My latest research pinpointed the most pressing issue influencing investor behavior right now.
Nevertheless, I want to get a final confirmation, straight from the horse’s mouth, which is where you come in today.
In a moment, I’m going to ask you to speak up. So get ready. But first, let me describe what’s going on…
Too Many Indicators Zigging Instead of Zagging
Many of the market indicators I regularly track are not behaving normally. And it’s been this way ever since the presidential election ended.
Take high-yield bonds, for instance.
When stocks sell off, high-yield bond spreads typically spike, as a weak equity market stirs up concerns over increasing defaults.
But that’s not happening. As Bespoke Investment Group confirms, “High-yield spreads have been relatively subdued.”
Same goes for the default risk for financial institutions, as measured by credit default swap (CDS) prices. As I’ve noted before, they typically spike, too, when stocks sell off.
Again, no dice. CDS prices haven’t budged like they should.
Then there’s the puzzling situation in dividend-paying stocks. When the broad market sells off, investors typically run for cover in dividend-paying stocks – which, in turn, boosts prices.
That’s not happening, either. To the contrary, all stripes of dividend-paying stocks are down since the election by as much as (if not more than) the broader market.
So why would investors be selling stocks and not bonds? Why wouldn’t they be seeking safety in traditional havens? And why wouldn’t the weakness in the stock market be causing concerns about the financial stability of our banking system?
The Only Logical Explanation
The only possible explanation is that the Congressional squabbling over a compromise to the Fiscal Cliff – the slew of painful tax hikes and spending cuts set to kick in on January 1, 2013 – is influencing investors.
In other words, it’s scaring us stockless.
We’re not only holding back on new investments, but we’re also liquidating the stocks we already own to reduce our tax bill.
Now, I already alluded to the Fiscal Cliff being the biggest concern for Bank of America’s (NYSE: BAC) well-heeled bond clients. And a recent CNBC article pretty much confirmed the same, profiling advisers with high-net worth clients that are “dumping assets amid worries about going over the ‘cliff.’”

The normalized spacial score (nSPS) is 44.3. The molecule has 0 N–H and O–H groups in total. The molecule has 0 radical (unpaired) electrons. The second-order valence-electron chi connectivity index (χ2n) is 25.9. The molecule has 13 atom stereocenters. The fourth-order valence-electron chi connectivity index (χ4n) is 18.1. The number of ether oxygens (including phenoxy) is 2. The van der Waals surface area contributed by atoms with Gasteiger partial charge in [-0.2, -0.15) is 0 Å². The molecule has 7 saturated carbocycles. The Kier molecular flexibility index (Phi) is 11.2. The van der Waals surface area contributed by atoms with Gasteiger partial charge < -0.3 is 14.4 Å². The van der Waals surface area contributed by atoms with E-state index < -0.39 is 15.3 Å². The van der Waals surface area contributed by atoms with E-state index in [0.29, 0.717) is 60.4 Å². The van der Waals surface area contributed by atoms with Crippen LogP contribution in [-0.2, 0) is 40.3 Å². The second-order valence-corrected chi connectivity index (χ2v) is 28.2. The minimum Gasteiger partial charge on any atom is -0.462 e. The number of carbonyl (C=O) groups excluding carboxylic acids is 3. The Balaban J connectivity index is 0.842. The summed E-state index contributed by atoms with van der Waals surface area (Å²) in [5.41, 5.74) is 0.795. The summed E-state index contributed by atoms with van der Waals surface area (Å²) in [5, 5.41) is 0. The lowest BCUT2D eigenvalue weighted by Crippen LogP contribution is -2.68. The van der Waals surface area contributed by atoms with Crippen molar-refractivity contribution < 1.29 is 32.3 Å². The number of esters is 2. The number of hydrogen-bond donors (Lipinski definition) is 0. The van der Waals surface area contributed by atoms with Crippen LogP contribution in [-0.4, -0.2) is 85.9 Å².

But let’s forget about Robin Leach and the lifestyles (and actions) of the rich and famous. I want to confirm without a shadow of a doubt that the Fiscal Cliff is directly impacting the majority of everyday investors like you and me.
If so, I’m prepared to hold an Emergency Fiscal Cliff Summit to discuss precisely what’s going on, address your concerns and – most importantly – discuss how we should go about protecting our portfolios.
The format would be an online webinar, or maybe a series of them, so that everyone could attend no matter where you live. And we would archive it, too, so you can review it at your convenience.
Why even bother? It’s simple, really.
As I’m sure you can agree, there’s a lot of misinformation and uncertainty swirling around in the market regarding the Fiscal Cliff. And ever since we founded Wall Street Daily, we promised to be truth tellers in a world of liars.
We meant it. And this is just another way for us to demonstrate that commitment.
On top of that, there are a lot of “what if” scenarios to consider. And since my team and I have been tracking the situation so closely, I’d like to be a totally unbiased resource for you to navigate the implications of the many possible outcomes.
That being said, I can’t justify investing the time and resources to pull together a 100% free event to my publisher if you’re not truly interested.
So here’s how you can help me out. Answer these questions…
- Is the Fiscal Cliff influencing your investment decisions right now?
- Is confusion over the possible outcomes keeping you out of the market?
- Are you desperate for someone to cut through all the political brinkmanship to get to the heart of the matter (i.e. – how to protect and position your portfolio as the Fiscal Cliff approaches)?
If you answered “yes” to any of those questions, simply click on the link below to confirm. However, if you think the Fiscal Cliff is being totally blown out of proportion, and it’s not one of your pressing concerns, click the second link.
Based on the number of responses we receive, we’ll make a final decision on whether or not to hold our Emergency Fiscal Cliff Summit.
With over 200,000 readers, we’re going to let democracy prevail. A majority of you needs to speak up before we even consider moving ahead with our plans.
So again, click on the first link above to let us know if the Fiscal Cliff is, indeed, the biggest concern for you personally when it comes to investing right now.
Once you click the link, you’ll have the chance to let us know what your specific fears are. That way, we can tailor our potential webinar to address the most widely held concerns.